Skip to main content
ARS Home » Midwest Area » Bowling Green, Kentucky » Food Animal Environmental Systems Research » Research » Publications at this Location » Publication #329760

Title: Trends and the effect of management on macronutrients in fractionated particulate matter in rooster house

item Lovanh, Nanh
item Loughrin, John
item Silva, Philip - Phil

Submitted to: American Association for Aerosol Research
Publication Type: Abstract Only
Publication Acceptance Date: 7/1/2016
Publication Date: 10/17/2016
Citation: Lovanh, N.C., Loughrin, J.H., Silva, P.J. 2016. Trends and the effect of management on macronutrients in fractionated particulate matter in rooster house. American Association for Aerosol Research. Paper No. 8.CA.27.

Interpretive Summary:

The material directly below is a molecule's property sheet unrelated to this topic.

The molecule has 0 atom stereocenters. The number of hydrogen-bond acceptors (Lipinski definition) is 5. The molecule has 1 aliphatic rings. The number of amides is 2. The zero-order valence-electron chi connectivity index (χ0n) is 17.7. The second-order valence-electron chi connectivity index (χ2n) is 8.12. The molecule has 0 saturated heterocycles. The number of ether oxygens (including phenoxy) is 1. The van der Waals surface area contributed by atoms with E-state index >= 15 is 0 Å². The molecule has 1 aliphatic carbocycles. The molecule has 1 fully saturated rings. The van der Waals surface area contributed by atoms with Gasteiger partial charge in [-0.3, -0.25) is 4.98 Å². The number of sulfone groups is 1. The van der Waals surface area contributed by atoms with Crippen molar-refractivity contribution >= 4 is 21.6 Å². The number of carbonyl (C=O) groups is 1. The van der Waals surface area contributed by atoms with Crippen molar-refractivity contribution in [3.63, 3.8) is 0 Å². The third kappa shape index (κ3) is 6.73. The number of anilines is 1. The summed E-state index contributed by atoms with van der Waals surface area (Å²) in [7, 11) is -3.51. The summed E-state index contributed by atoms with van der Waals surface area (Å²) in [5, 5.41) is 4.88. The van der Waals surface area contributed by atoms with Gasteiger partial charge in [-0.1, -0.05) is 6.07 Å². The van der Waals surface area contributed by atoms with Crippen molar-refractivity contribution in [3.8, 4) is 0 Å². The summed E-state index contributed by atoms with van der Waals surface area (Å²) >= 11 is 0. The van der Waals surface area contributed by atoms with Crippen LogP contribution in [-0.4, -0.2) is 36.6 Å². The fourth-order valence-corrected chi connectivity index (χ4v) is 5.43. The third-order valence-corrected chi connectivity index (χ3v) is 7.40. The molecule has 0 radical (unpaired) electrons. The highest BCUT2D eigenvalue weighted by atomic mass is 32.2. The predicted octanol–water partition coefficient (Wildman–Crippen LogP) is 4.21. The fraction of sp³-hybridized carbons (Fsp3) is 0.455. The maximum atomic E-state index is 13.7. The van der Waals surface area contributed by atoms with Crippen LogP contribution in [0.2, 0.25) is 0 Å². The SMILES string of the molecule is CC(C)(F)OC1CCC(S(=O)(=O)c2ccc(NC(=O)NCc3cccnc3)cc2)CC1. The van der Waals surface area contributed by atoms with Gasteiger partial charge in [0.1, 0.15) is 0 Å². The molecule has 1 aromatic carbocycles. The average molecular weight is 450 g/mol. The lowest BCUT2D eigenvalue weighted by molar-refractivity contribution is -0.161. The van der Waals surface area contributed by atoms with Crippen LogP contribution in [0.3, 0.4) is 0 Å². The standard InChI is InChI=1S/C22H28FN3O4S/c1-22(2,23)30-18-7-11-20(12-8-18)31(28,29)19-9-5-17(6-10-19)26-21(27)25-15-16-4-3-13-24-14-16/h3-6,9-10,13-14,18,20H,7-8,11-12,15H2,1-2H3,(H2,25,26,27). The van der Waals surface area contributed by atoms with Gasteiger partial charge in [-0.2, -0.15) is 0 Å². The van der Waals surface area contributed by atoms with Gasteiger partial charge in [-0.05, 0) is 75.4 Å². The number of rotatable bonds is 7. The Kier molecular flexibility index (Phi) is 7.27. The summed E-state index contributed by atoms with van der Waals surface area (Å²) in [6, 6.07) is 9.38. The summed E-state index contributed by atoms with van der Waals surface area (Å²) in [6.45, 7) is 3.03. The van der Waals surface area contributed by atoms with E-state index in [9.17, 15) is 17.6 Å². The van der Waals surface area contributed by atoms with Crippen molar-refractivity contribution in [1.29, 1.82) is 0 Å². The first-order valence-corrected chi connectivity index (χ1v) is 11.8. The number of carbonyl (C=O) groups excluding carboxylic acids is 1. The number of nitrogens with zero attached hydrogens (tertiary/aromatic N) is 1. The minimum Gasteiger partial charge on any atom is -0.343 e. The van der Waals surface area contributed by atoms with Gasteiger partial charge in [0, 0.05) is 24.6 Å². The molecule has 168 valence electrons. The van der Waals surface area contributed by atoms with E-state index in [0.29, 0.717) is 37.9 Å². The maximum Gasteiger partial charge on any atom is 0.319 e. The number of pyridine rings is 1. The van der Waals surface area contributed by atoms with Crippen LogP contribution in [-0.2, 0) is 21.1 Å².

Technical Abstract: The persistence and long life expectancy of ammonia, odors and toxic pollutants from poultry houses may be due to the ability of suspended particulate matters (SPM) to serve as carriers for odorous compounds such as ammonium ions and volatile organic compounds. SPM is generated from the feed, animal manure, and the birds themselves. A large portion of odor associated with exhaust air from poultry houses is SPM that have absorbed odors from within the houses. Understanding the fate and transport processes of particulate emissions in poultry house is a necessary first step in utilizing the appropriate abatement strategies. In this study, the examination of the macronutrients such as sodium, potassium, calcium and magnesium distributions in SPM in a rooster house was carried out. Fractionated SPM (2.5 'm, 10.0 'm, and total inhalable fraction or TIH) were collected from a rooster house using particle trap impactors. The SPM from the particle trap impactors were extracted and analyzed for various chemical species using ion chromatography (IC) and high performance liquid chromatography. The results showed that macronutrients were highly concentrated in the smaller SPM than the larger size particles. In addition, the concentrations of macronutrients were observed to increase over the life of the flock. Furthermore, a marked increase in SPM concentrations was observed during non-feeding periods used to increase leanness in birds. During the 25 weeks of growth, the average concentration differences between feeding and non-feeding periods for PM2.5, PM10, and TIH were 58%, 104%, and 149%, respectively.